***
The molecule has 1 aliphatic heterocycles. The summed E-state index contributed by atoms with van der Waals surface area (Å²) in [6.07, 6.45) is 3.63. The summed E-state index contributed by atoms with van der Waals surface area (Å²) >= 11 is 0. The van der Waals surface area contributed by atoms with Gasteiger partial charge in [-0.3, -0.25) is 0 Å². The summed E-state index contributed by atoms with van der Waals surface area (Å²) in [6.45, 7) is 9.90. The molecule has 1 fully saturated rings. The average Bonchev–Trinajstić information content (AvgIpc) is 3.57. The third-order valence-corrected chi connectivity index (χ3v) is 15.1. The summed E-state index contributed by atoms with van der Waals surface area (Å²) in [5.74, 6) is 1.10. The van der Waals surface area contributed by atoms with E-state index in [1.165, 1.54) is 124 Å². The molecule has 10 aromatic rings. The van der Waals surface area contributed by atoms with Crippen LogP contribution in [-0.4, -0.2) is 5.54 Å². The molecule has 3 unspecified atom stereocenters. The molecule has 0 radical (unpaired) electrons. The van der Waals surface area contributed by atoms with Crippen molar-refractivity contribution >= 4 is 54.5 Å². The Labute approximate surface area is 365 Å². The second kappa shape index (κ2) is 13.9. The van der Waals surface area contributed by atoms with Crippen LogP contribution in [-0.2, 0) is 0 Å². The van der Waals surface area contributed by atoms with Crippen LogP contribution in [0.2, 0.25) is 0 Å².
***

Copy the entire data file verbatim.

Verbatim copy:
The molecule has 1 aliphatic heterocycles. The summed E-state index contributed by atoms with van der Waals surface area (Å²) in [6.07, 6.45) is 3.63. The summed E-state index contributed by atoms with van der Waals surface area (Å²) >= 11 is 0. The van der Waals surface area contributed by atoms with Gasteiger partial charge in [-0.3, -0.25) is 0 Å². The summed E-state index contributed by atoms with van der Waals surface area (Å²) in [6.45, 7) is 9.90. The molecule has 1 fully saturated rings. The average Bonchev–Trinajstić information content (AvgIpc) is 3.57. The third-order valence-corrected chi connectivity index (χ3v) is 15.1. The summed E-state index contributed by atoms with van der Waals surface area (Å²) in [5.74, 6) is 1.10. The van der Waals surface area contributed by atoms with E-state index in [1.165, 1.54) is 124 Å². The molecule has 10 aromatic rings. The van der Waals surface area contributed by atoms with Crippen LogP contribution in [-0.4, -0.2) is 5.54 Å². The molecule has 3 unspecified atom stereocenters. The molecule has 0 radical (unpaired) electrons. The van der Waals surface area contributed by atoms with Crippen molar-refractivity contribution >= 4 is 54.5 Å². The Labute approximate surface area is 365 Å². The second kappa shape index (κ2) is 13.9. The van der Waals surface area contributed by atoms with Crippen LogP contribution in [-0.2, 0) is 0 Å². The van der Waals surface area contributed by atoms with Crippen LogP contribution in [0.2, 0.25) is 0 Å².